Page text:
LINKS & RESOURCES: I found a number of promising OSX tweaks on A Guide to "Things MacOS X" on the Net:
- Path Finder: AKA "Finder Pro." It's the perfect tool for those of us that use multiple OSs and miss having the path available at the top of a browser window like in Windows and Linux.
- DropDrawers: An application that gives you little "drawers" (panes that slide on and off the side of the desktop) that hold shortcuts, URLS, documents, etc.
- DragThing: An flexible alternative to the doc.
- TinkerTool: A tool for adjusting hidden GUI options.
- Quitling: A menu that provides you with functions from OS9 and other fun stuff, like killing rouge processes.
While we're on the subject, be sure to check out Paul Graham's, Return of the Mac.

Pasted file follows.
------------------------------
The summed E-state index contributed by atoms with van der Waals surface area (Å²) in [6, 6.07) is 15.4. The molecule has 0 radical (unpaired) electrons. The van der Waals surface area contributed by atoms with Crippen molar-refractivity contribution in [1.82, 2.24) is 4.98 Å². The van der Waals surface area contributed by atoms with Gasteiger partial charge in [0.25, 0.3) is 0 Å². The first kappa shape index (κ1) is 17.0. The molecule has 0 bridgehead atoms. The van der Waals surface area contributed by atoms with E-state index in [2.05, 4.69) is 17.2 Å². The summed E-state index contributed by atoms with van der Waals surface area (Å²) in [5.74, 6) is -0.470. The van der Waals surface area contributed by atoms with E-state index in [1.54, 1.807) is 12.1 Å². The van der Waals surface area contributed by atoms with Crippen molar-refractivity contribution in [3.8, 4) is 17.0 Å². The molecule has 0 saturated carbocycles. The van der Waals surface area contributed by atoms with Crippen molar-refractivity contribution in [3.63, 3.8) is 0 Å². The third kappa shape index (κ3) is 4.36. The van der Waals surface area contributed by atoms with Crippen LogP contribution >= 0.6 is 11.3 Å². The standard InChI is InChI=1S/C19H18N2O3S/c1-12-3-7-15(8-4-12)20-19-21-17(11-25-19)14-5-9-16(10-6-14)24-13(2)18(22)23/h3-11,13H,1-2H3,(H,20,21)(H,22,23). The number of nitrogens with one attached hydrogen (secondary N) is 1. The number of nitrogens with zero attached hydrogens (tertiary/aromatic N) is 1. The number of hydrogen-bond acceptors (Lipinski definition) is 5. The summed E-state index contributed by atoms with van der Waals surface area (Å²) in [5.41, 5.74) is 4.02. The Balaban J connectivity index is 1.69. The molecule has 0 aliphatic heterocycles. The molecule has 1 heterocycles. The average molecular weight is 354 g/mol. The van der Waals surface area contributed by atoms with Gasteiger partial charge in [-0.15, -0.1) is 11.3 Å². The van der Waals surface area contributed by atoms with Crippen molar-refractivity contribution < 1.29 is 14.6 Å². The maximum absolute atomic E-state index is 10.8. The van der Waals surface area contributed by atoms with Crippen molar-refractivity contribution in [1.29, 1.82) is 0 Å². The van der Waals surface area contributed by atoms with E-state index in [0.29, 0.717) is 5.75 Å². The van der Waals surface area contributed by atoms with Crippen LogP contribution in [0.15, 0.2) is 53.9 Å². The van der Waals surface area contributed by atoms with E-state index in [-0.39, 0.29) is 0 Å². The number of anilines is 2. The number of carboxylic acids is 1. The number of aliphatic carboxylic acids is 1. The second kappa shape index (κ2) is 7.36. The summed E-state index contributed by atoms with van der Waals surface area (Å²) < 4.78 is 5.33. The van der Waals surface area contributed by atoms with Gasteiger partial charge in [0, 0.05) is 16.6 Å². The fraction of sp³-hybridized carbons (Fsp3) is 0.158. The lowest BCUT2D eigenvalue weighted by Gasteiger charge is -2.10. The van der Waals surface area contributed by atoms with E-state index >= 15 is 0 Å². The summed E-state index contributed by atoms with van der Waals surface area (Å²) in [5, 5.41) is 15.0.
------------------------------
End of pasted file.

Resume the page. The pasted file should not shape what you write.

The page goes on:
All the best hackers I know are gradually switching to Macs. My friend Robert said his whole research group at MIT recently bought themselves Powerbooks. These guys are not the graphic designers and grandmas who were buying Macs at Apple's low point in the mid 1990s. They're about as hardcore OS hackers as you can get.
The intervening years have created a situation that is, as far as I know, without precedent: Apple is popular at the low end and the high end, but not in the middle. My seventy year old mother has a Mac laptop. My friends with PhDs in computer science have Mac laptops.  And yet Apple's overall market share is still small.
Though unprecedented, I predict this situation is also temporary.
So Dad, there's this company called Apple. They make a new kind of computer that's as well designed as a Bang & Olufsen stereo system, and underneath is the best Unix machine you can buy. Yes, the price to earnings ratio is kind of high, but I think a lot of people are going to want these.